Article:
What’s in a name? A rose by any other name is alleged to smell just as sweet after all, so does it make a difference?
I’ve hosted a couple of guest posts recently about choosing baby names, but today I want to talk about titles.
The BBC are reporting today of a town in France that has banned the use of the word Mademoiselle, on the back of a nationwide campaign by feminist groups to ban the word everywhere.
I am behind them 100% and all in favour of a similar spring clean of values in this country.
Why on earth in a society that claims to strive for gender equality would you discriminate between men and women in such an obvious way? Why should women have to define themselves by their marital status, by calling themselves Miss or Mrs, while men are allowed to be a Mr regardless of whether they are married or not?
And yes I know there is always Ms, and I do use it, but while Miss and Mrs still exist, Ms is always regarded as a bit odd isn’t it? When you use Ms, you’re seen to be making some sort of point, and are clearly a bitter spinster feminist type trying to defend the fact that you can’t bag yourself a hubby.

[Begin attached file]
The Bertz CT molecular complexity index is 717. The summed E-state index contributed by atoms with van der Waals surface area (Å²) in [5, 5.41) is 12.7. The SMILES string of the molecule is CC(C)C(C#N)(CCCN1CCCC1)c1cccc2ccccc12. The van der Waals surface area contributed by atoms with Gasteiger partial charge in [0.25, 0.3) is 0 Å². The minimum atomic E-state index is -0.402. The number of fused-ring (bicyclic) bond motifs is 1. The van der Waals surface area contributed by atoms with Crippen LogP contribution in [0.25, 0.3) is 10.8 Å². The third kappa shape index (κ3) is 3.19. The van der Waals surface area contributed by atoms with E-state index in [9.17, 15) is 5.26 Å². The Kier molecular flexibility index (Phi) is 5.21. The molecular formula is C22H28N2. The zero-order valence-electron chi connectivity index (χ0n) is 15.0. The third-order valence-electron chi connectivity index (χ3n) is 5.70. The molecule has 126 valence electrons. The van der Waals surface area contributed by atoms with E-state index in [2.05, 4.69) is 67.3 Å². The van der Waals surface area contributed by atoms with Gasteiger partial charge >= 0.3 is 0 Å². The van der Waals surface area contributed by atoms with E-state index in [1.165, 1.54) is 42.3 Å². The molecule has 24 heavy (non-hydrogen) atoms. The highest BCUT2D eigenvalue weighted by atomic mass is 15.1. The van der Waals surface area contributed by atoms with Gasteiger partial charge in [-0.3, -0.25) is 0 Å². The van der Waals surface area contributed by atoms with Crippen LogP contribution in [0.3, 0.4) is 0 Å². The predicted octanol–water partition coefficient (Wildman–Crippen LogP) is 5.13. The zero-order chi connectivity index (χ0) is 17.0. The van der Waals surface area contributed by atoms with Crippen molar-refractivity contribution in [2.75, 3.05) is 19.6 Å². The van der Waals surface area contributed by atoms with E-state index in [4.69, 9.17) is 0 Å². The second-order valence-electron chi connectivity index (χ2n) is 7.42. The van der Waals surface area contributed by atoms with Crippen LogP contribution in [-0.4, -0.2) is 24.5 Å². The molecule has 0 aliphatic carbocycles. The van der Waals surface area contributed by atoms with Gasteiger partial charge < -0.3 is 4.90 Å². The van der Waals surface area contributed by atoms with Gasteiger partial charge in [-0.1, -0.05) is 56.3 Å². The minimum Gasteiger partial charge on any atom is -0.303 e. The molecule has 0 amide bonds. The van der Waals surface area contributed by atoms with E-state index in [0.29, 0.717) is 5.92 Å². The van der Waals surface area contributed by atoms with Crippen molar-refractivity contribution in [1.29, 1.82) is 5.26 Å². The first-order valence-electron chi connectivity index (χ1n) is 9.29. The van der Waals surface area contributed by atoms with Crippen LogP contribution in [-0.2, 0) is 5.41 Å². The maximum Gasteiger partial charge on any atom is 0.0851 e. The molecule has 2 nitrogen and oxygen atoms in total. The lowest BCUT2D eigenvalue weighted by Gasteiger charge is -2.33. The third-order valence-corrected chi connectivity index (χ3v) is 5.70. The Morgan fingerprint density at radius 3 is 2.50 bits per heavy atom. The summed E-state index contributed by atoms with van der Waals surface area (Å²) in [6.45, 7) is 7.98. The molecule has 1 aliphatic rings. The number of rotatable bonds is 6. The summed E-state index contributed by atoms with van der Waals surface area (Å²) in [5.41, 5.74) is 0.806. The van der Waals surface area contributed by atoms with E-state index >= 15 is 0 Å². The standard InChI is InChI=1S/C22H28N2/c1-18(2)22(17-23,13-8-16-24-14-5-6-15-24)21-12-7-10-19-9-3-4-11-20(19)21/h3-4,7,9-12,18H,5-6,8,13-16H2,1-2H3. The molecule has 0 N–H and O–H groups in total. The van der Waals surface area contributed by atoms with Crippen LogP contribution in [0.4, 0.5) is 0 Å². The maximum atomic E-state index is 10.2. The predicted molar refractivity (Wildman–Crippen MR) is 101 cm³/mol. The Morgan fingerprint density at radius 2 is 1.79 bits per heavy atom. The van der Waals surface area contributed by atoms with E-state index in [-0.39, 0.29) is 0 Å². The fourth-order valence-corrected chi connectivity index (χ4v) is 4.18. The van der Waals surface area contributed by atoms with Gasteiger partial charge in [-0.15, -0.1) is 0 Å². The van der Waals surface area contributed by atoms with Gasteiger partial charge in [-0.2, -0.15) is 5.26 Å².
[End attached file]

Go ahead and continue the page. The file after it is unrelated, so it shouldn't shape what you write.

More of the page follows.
When the European Parliament banned the use of the terms ‘Miss’ and ‘Mrs’ in 2009, there was uproar, with male MEPs calling it ‘political correctness gone mad’ and vowing to ignore the ruling. Many of the key national papers took the same stance, choosing to ridicule the ban, and reporting it in the context of what are clearly regarded as similarly bizarre rulings, such as the straightening of bananas and the multi-lingual instruction requirements for rubber boots.
The argument against the French campaign is that the whole thing is trivial. It’s just a word right? What does it really matter in the context of struggling for equal pay, pension rights and women’s representation in government?
It may be just a word, but the fact that it is seen as normal and acceptable for women to be asked to define themselves at such a basic level, based purely on the state of their personal lives, reflects deeply ingrained attitudes that need to be challenged. How can we expect pay, pensions and politics to change when we can’t even address something as fundamental as this?